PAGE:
In the room behind them there came the smart knocking of the balls, and a voice cried, "By Jove, he's fluked again! It's the devil's own luck!"

Dot flinched a little. The careless voice jarred upon her. Her nerves were all on edge. Fletcher Hill's hand was like a steel trap, cold and firm and merciless. She longed to wrench herself free from it, yet felt too paralysed to move.

And still he waited, not urging her, yet by his very silence making her aware of a compulsion she could not hope to resist for long.

She turned to him at last in desperation. "What--have you to suggest?" she asked.

"I?" he said. "I shall be ready at the end of the week--if that will suit you."

She gazed at him blankly. "The end of the week! But of course not--of course not! You are joking!"

"No, I am serious," Fletcher said. "Sit down a minute and let me explain!"

Then, as she hesitated, he very gently put her down upon the seat under the closed window, and stood before her, blocking her in.

"I have been wanting this opportunity of talking to you," he said, "without Jack chipping in. He's a good fellow, and I know he is on my side. But I have a fancy for scoring off my own bat. Listen, Dot! I am not suggesting anything very preposterous. You have promised to marry me. Haven't you?"

"Yes," she whispered, breathlessly. "Yes."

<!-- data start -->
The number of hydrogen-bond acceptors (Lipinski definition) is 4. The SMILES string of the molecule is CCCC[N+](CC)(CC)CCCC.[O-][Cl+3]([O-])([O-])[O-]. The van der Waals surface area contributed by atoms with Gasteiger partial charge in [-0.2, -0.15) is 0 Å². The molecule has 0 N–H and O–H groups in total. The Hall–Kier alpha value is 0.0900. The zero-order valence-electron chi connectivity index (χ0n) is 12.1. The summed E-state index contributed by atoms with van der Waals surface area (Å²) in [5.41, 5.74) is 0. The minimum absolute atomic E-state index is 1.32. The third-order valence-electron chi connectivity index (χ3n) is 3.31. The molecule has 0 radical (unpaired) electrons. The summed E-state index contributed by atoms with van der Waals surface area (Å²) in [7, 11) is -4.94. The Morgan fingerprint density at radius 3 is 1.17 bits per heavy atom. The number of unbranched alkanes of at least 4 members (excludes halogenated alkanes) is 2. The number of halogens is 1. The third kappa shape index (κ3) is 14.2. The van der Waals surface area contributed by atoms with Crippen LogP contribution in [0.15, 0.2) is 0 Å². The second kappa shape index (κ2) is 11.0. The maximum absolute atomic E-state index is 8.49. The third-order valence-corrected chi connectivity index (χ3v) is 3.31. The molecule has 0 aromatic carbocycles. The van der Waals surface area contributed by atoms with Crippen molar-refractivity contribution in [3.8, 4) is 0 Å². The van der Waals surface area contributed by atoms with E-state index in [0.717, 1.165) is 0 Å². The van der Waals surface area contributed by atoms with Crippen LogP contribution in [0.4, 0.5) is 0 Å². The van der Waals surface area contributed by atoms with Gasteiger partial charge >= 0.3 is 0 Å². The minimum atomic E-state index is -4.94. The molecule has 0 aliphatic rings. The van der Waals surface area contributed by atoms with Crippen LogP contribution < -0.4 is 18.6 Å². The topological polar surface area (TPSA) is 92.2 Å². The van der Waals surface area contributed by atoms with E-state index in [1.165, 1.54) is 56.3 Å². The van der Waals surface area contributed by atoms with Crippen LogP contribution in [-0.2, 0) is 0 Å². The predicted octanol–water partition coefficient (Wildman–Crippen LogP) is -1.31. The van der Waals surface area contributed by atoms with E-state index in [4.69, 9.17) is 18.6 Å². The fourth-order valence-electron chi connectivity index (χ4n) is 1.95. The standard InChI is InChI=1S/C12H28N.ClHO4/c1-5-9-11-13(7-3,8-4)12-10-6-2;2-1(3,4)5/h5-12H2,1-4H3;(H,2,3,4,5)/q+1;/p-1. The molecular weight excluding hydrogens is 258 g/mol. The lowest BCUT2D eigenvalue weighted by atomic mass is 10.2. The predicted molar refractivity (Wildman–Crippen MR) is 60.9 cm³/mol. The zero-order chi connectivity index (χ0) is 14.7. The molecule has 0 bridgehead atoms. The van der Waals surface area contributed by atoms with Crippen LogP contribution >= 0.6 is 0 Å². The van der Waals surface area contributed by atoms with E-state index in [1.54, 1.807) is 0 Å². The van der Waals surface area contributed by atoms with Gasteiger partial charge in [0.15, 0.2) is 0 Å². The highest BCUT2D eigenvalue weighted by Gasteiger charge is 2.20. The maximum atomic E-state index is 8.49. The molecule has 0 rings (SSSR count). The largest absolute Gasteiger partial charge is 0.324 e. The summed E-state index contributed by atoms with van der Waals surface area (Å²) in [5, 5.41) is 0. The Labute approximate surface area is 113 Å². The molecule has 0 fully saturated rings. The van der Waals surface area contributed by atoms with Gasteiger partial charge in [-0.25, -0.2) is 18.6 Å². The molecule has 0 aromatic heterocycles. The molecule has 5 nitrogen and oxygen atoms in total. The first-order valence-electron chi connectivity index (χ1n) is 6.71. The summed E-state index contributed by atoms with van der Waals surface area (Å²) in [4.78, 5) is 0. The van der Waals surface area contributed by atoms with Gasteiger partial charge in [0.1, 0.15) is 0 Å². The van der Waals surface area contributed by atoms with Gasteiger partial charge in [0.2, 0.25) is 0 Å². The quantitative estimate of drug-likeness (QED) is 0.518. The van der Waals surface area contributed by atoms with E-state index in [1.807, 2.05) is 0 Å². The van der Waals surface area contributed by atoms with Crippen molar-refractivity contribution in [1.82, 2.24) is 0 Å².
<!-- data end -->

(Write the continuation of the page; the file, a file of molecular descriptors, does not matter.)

"Yes," he repeated. "And the longer you have to think about it, the more scared you will get. My dear child, what is the point of spinning it out in this fashion? You are going through agonies of mind--for nothing. If I gave you back your freedom, you wouldn't be any happier, would you?"

She was silent.

"Would you?" he said again, and laid his hand upon her shoulder.

"I--don't think so," she said, faintly.

He took up her words again with magisterial emphasis. "You don't think so. Well, there is every reason to suppose you wouldn't. You weren't happy before, were you?"

She gripped her courage with immense effort. "I haven't been happy--since," she said.

He accepted the statement without an instant's discomfiture. "I know you haven't. I realized that the moment I saw you. You have been suffering the tortures of the damned because you're in a positive hell of indecision. Oh, I know all about it." His hand moved a little upon her shoulder; it almost seemed to caress her. "I haven't studied human nature all these years for nothing. I know you're in a perfect fever of doubt, and it'll go on till you're married. What's the good of it? Why torture yourself like this when the way to happiness lies straight before you? Are you hoping against hope that something may yet turn up to prevent our marriage? Would you be happy if it did? Answer me!"

But she shrank from answering, sitting with her hands clasped tightly before her and her eyes downcast like a prisoner awaiting sentence. "I don't know--what I want," she told him, miserably. "I feel--as if--whatever I do--will be wrong."